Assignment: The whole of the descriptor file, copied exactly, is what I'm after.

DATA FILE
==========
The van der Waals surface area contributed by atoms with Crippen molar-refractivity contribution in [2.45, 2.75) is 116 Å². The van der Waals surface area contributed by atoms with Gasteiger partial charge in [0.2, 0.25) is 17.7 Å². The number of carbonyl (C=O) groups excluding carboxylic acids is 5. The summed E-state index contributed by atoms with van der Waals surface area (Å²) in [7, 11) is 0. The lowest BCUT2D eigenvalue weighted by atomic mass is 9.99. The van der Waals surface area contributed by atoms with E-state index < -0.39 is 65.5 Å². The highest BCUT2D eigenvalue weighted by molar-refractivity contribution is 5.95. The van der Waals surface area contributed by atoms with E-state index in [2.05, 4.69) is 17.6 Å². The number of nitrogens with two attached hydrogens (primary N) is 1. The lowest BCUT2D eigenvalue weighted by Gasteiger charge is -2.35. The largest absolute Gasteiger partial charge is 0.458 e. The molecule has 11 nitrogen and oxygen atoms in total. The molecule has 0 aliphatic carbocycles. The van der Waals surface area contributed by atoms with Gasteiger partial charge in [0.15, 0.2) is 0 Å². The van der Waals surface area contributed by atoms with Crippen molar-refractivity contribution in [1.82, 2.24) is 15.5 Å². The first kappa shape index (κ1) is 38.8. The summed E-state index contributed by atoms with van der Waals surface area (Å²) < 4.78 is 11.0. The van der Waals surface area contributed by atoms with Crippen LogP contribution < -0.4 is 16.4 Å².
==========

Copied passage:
The van der Waals surface area contributed by atoms with Crippen molar-refractivity contribution in [2.45, 2.75) is 116 Å². The van der Waals surface area contributed by atoms with Gasteiger partial charge in [0.2, 0.25) is 17.7 Å². The number of carbonyl (C=O) groups excluding carboxylic acids is 5. The summed E-state index contributed by atoms with van der Waals surface area (Å²) in [7, 11) is 0. The lowest BCUT2D eigenvalue weighted by atomic mass is 9.99. The van der Waals surface area contributed by atoms with E-state index < -0.39 is 65.5 Å². The highest BCUT2D eigenvalue weighted by molar-refractivity contribution is 5.95. The van der Waals surface area contributed by atoms with E-state index in [2.05, 4.69) is 17.6 Å². The number of nitrogens with two attached hydrogens (primary N) is 1. The lowest BCUT2D eigenvalue weighted by Gasteiger charge is -2.35. The largest absolute Gasteiger partial charge is 0.458 e. The molecule has 11 nitrogen and oxygen atoms in total. The molecule has 0 aliphatic carbocycles. The van der Waals surface area contributed by atoms with Gasteiger partial charge in [0.15, 0.2) is 0 Å². The van der Waals surface area contributed by atoms with Crippen molar-refractivity contribution in [1.82, 2.24) is 15.5 Å². The first kappa shape index (κ1) is 38.8. The summed E-state index contributed by atoms with van der Waals surface area (Å²) < 4.78 is 11.0. The van der Waals surface area contributed by atoms with Crippen LogP contribution < -0.4 is 16.4 Å².